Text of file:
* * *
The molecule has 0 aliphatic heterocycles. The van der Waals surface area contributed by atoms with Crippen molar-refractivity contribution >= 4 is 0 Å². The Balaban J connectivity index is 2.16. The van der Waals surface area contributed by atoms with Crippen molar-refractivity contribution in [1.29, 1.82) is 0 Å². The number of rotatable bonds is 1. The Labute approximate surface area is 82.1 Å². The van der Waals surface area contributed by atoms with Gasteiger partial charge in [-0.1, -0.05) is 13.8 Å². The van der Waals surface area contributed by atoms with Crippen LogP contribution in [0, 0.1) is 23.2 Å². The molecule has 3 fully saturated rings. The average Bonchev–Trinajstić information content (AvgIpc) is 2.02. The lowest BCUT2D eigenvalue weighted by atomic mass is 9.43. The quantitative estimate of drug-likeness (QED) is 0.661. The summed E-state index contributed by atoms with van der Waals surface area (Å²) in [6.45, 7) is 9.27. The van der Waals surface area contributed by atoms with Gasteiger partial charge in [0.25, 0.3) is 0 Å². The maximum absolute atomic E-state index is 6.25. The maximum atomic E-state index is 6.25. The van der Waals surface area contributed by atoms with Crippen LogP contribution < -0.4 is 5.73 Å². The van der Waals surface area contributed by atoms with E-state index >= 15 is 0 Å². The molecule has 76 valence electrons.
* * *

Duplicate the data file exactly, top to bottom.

The molecule has 0 aliphatic heterocycles. The van der Waals surface area contributed by atoms with Crippen molar-refractivity contribution >= 4 is 0 Å². The Balaban J connectivity index is 2.16. The van der Waals surface area contributed by atoms with Crippen molar-refractivity contribution in [1.29, 1.82) is 0 Å². The number of rotatable bonds is 1. The Labute approximate surface area is 82.1 Å². The van der Waals surface area contributed by atoms with Gasteiger partial charge in [-0.1, -0.05) is 13.8 Å². The van der Waals surface area contributed by atoms with Crippen LogP contribution in [0, 0.1) is 23.2 Å². The molecule has 3 fully saturated rings. The average Bonchev–Trinajstić information content (AvgIpc) is 2.02. The lowest BCUT2D eigenvalue weighted by atomic mass is 9.43. The quantitative estimate of drug-likeness (QED) is 0.661. The summed E-state index contributed by atoms with van der Waals surface area (Å²) in [6.45, 7) is 9.27. The van der Waals surface area contributed by atoms with Gasteiger partial charge in [0.25, 0.3) is 0 Å². The maximum absolute atomic E-state index is 6.25. The maximum atomic E-state index is 6.25. The van der Waals surface area contributed by atoms with Crippen LogP contribution < -0.4 is 5.73 Å². The van der Waals surface area contributed by atoms with E-state index >= 15 is 0 Å². The molecule has 76 valence electrons.